A note on in-class discussions: Contribution to in-class discussion is expected in this class. That is, I expect all students in all class meetings to contribute thoughtful insights into the texts and the ideas discussed in class. Each member of our community of learning needs to be actively engaged in the learning process. Each student is here to contribute to the exchange of ideas. Ask questions. Be curious. As a student in this course you will create your own communal context for learning by engaging in conversations with others. As such, being prepared to participate in discussions and activities is paramount. This entails having read, annotated, and thought about the required materials carefully before class starts. The more you as students shape the conversations by engaging with each other, validating each other’s ideas, pushing each other, and asking each other questions without my prompting, the more this class will feel like a community and not just another class. No grade will be assigned for in-class participation; however, if your participation is lacking, it could seriously impact the Collaboration section of your Story of Learning. There may be times when the class meets in an online space rather than in the classroom. You’ll be notified ahead of time if this is the case.

A note on collaboration. All design is collaborative, as we will see in this class. Though our projects will be completed individually, we will be leaning on each other throughout our design processes for ideas, help, and feedback. I, too, will be learning from you, as you uncover new design tips and techniques found online. You are expected to be collegial, professional, thoughtful, mindful, polite, and open-minded in all of your interactions in the course, especially when visiting with clients. Significant moments that show a lack of collegiality, etc., can result the a reduction in your grade.

A note about grades: Grades in the A-range are those that show the student working at levels significantly higher than what is expected. Grades at the B-level are those that show the student working at levels at or just above what is expected. Grades at the C-level and below are those that show the student working at levels below what is expected.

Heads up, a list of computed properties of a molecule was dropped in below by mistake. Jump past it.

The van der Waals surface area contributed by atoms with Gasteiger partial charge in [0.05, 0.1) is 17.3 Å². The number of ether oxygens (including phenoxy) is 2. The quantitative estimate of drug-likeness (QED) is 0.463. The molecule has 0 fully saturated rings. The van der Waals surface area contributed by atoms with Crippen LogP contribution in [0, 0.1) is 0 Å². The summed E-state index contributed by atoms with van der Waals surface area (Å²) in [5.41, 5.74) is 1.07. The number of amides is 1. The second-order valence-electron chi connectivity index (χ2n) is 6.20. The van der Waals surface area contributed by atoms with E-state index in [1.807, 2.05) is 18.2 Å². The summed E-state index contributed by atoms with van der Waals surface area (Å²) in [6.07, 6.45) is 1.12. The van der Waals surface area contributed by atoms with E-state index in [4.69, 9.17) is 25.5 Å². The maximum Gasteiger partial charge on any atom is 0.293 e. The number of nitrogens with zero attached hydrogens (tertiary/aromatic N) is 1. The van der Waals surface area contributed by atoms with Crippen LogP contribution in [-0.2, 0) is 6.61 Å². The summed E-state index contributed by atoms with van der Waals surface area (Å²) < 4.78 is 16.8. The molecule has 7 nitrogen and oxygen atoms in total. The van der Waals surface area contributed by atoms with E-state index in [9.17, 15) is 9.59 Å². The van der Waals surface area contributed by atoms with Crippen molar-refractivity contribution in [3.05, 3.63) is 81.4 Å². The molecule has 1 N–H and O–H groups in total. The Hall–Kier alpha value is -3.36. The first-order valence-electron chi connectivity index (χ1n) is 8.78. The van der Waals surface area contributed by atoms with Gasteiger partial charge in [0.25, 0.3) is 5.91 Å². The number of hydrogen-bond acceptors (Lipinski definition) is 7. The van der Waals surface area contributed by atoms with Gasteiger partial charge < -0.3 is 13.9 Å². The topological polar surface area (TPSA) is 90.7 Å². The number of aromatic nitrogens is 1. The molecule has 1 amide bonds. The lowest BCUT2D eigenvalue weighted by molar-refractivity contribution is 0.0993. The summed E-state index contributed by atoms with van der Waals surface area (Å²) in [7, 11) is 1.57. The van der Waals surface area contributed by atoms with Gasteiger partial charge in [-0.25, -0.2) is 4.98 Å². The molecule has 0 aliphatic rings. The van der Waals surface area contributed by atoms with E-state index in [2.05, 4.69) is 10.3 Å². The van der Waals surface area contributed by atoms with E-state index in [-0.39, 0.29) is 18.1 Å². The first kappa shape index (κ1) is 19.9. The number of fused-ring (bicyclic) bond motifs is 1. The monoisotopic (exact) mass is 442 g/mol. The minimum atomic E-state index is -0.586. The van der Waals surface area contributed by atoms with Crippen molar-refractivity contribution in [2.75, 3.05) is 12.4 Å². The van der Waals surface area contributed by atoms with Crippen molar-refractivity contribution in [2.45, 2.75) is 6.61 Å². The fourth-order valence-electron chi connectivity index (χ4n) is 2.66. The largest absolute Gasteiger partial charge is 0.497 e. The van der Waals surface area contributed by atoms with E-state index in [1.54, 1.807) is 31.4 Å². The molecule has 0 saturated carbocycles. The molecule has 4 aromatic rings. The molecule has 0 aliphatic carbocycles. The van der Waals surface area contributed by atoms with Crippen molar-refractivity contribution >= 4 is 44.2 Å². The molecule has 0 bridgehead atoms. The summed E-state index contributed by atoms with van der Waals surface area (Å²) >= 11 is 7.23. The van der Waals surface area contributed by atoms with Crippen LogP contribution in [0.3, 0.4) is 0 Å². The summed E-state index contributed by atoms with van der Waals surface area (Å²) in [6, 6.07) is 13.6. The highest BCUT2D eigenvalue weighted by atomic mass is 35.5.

All major assignments must be completed to pass the course. It is better to complete an assignment late then not to complete it at all. 


Given the unpredictability of the semester and the myriad of personal circumstances, it is inequitable to maintain a conventional attendance policy. I will note who is present during our synchronous and individual meeting sessions, but attendance will not factor into any grade. Rather, in your Story of Learning you will discuss your Engagement and Presence, including any disruption to your attendance. Engagement and presences can refer to but is not limited to:

  • Preparation: reviewing readings and material before class
  • Focus: avoiding distractions during synchronous and asynchronous activities
  • Asking questions: in both synchronous and asynchronous forms
  • Specificity: referring to specific ideas from readings and discussions
  • Synchronous presence: verbally and nonverbally engaged during synchronous activities

However, as this course is highly interactive with complex coding discussed nearly every meeting, your success is absolutely tethered to your presence and participation. The course will move quickly, and each successive meeting will build upon the concepts of the previous. Missing a class or individual meetings with Bill puts you at a serious disadvantage in terms of the larger semester arc. Please come to class and your individual meetings on time, prepared, having completed the assigned readings and assignments, and ready to contribute to class discussions, to listen seriously and respectfully to the thoughts of others, and to participate in all in-class activities.

Your primary responsibility is to be in class and fully present, and to contact me if you have or if you will need to miss class.

Please note that if you choose to miss class and/or individual meetings—that is, if there are no extenuating circumstances causing you to miss class—I will not be available outside of office hours and open coding times to re-teach the missed material.

Portions of this policy are borrowed from Mark Sample.

A Note on Academic Technology

Because this is an upper-level course, you are expected to be familiar with the department’s approach to using digital technologies: experiment, take risks, and play.

However, as much as technology makes life easier, at times it can also be difficult (computer crashes, deleted work, slow internet connection, etc.). Plan accordingly: “the computer ate my homework” or “the internet was down” are not reasons to forgo doing the assigned work. It is in your best interest to leave extra time, and back up frequently, especially at first to ensure that technology does not get in the way of your work.